DLP tools deliver strong endpoint protection

By Susan Perschke, Network World |  Security, Data Loss Prevention

With serious data breaches occurring on almost a daily basis, concerns about data protection have skyrocketed. While some experts believe endpoint breaches may no longer comprise the majority of data leaks, the intentional or unintentional release of sensitive data from endpoints within an organization, whether by employees, contractors or guests, remains a serious problem that data loss prevention (DLP) products seek to address.

We tested broad-based DLP products from four vendors: Sophos, Trend Micro, Verdasys and Websense, plus we tested Cisco's Ironport Email Security Appliance (see sidebar). (Symantec, TrustWave, McAfee, Code Green Networks, RSA and Computer Associates were invited to participate, but declined.)

Our overall conclusion is that these products work well in blocking unintended releases of sensitive information, and also work just fine in an environment where the IT department has control over the types of email systems and browsers that are being deployed by end users. In a scenario where an end user is determined to find holes in the DLP system, IT needs to be extra vigilant.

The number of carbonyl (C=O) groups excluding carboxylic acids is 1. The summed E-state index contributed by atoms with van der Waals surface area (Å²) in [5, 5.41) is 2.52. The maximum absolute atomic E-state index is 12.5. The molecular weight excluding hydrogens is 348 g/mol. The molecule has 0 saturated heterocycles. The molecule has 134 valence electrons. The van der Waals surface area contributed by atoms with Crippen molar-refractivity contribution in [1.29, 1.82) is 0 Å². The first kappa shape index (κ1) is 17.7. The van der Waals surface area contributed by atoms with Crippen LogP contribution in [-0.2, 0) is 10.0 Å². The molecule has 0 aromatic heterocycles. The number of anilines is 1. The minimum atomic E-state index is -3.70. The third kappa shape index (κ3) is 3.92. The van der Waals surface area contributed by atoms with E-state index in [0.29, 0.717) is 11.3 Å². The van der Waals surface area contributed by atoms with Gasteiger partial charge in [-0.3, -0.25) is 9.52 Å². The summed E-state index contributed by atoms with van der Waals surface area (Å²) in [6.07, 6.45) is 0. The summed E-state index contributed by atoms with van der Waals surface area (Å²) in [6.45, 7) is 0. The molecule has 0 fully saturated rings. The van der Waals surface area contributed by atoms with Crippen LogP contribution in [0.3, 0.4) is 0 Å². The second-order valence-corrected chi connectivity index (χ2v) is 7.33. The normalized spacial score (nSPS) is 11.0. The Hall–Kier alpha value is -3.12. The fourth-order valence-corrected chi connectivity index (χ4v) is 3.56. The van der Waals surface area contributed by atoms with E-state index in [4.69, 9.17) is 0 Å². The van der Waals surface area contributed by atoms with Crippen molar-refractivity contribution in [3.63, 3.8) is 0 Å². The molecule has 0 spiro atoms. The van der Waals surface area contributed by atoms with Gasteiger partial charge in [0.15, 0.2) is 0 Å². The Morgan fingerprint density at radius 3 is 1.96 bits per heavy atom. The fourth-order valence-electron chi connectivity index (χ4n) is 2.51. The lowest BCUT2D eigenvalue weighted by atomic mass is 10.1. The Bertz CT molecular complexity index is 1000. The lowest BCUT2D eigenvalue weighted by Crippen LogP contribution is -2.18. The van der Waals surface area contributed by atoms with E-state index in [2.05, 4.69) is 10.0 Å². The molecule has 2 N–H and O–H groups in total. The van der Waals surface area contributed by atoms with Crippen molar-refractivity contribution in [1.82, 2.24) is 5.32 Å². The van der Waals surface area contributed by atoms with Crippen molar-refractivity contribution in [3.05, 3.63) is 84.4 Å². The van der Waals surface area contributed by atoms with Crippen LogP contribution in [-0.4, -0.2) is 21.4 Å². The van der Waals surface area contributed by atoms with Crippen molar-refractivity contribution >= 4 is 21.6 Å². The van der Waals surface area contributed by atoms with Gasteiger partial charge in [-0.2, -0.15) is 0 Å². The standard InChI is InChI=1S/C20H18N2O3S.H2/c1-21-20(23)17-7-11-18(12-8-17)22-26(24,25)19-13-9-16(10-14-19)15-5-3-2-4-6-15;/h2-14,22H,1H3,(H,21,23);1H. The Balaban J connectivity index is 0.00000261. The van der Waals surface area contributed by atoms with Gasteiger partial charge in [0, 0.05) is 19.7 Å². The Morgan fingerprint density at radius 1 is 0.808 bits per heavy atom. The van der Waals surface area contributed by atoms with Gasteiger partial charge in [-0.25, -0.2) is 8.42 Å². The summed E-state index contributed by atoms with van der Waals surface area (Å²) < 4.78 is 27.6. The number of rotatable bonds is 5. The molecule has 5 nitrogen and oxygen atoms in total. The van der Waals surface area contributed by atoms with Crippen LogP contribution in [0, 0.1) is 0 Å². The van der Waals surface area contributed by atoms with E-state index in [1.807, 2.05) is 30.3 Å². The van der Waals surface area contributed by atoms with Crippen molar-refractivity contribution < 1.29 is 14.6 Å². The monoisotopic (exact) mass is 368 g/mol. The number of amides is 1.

For example, we found that we could thwart some of the DLP systems by using Mozilla Thunderbird for email. The vendors told us the workaround was simple enough: block the use of non-Outlook email. But this example points to the fact that a successful DLP deployment requires constant attention. (See how we conducted our test.)

Next up for DLP: the cloud

All five products tested were easy to install and we experienced no difficulty getting each product up and running on our test LAN, usually within an hour. DLP policies and enforcement rules were easy to create and deploy in our test environment, once any applicable endpoint agents were in place, although some server consoles, notably Websense and Verdasys, seemed more intuitive than others. As we expected, policies were enforced regardless of our status as Windows users - i.e. being a system administrator in Windows did not allow us to bypass rules.


Originally published on Network World |  Click here to read the original story.
Join us:
Facebook

Twitter

Pinterest

Tumblr

LinkedIn

Google+

SecurityWhite Papers & Webcasts

See more White Papers | Webcasts

Answers - Powered by ITworld

ITworld Answers helps you solve problems and share expertise. Ask a question or take a crack at answering the new questions below.

Join us:
Facebook

Twitter

Pinterest

Tumblr

LinkedIn

Google+

Ask a Question
randomness